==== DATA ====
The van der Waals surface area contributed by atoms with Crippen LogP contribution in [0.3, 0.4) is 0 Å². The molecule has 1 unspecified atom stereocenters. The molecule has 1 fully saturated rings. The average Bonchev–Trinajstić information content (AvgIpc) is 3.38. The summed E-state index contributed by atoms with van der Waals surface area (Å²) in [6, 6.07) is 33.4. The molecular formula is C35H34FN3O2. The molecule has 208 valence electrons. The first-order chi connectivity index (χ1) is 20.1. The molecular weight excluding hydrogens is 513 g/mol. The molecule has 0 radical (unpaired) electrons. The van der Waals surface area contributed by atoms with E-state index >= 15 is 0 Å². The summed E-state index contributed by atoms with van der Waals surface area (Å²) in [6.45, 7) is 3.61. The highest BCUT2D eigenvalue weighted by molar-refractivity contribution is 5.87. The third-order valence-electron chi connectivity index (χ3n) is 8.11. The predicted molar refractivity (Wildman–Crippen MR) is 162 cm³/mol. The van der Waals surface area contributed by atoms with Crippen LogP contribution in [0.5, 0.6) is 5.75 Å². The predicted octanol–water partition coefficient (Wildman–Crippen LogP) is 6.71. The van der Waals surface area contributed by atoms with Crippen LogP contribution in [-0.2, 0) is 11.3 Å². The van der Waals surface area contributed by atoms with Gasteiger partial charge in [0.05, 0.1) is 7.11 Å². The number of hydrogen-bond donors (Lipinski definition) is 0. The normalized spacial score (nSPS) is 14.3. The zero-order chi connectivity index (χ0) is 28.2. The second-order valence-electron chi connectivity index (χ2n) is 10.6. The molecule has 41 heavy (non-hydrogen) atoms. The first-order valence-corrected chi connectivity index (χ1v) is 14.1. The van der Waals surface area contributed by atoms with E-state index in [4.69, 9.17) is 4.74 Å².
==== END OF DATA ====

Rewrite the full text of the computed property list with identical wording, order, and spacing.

The van der Waals surface area contributed by atoms with Crippen LogP contribution in [0.3, 0.4) is 0 Å². The molecule has 1 unspecified atom stereocenters. The molecule has 1 fully saturated rings. The average Bonchev–Trinajstić information content (AvgIpc) is 3.38. The summed E-state index contributed by atoms with van der Waals surface area (Å²) in [6, 6.07) is 33.4. The molecular formula is C35H34FN3O2. The molecule has 208 valence electrons. The first-order chi connectivity index (χ1) is 20.1. The molecular weight excluding hydrogens is 513 g/mol. The molecule has 0 radical (unpaired) electrons. The van der Waals surface area contributed by atoms with E-state index >= 15 is 0 Å². The summed E-state index contributed by atoms with van der Waals surface area (Å²) in [6.45, 7) is 3.61. The highest BCUT2D eigenvalue weighted by molar-refractivity contribution is 5.87. The third-order valence-electron chi connectivity index (χ3n) is 8.11. The predicted molar refractivity (Wildman–Crippen MR) is 162 cm³/mol. The van der Waals surface area contributed by atoms with Crippen LogP contribution in [0.5, 0.6) is 5.75 Å². The predicted octanol–water partition coefficient (Wildman–Crippen LogP) is 6.71. The van der Waals surface area contributed by atoms with Crippen LogP contribution in [-0.2, 0) is 11.3 Å². The van der Waals surface area contributed by atoms with Gasteiger partial charge in [0.05, 0.1) is 7.11 Å². The number of hydrogen-bond donors (Lipinski definition) is 0. The normalized spacial score (nSPS) is 14.3. The zero-order chi connectivity index (χ0) is 28.2. The second-order valence-electron chi connectivity index (χ2n) is 10.6. The molecule has 41 heavy (non-hydrogen) atoms. The first-order valence-corrected chi connectivity index (χ1v) is 14.1. The van der Waals surface area contributed by atoms with E-state index in [4.69, 9.17) is 4.74 Å².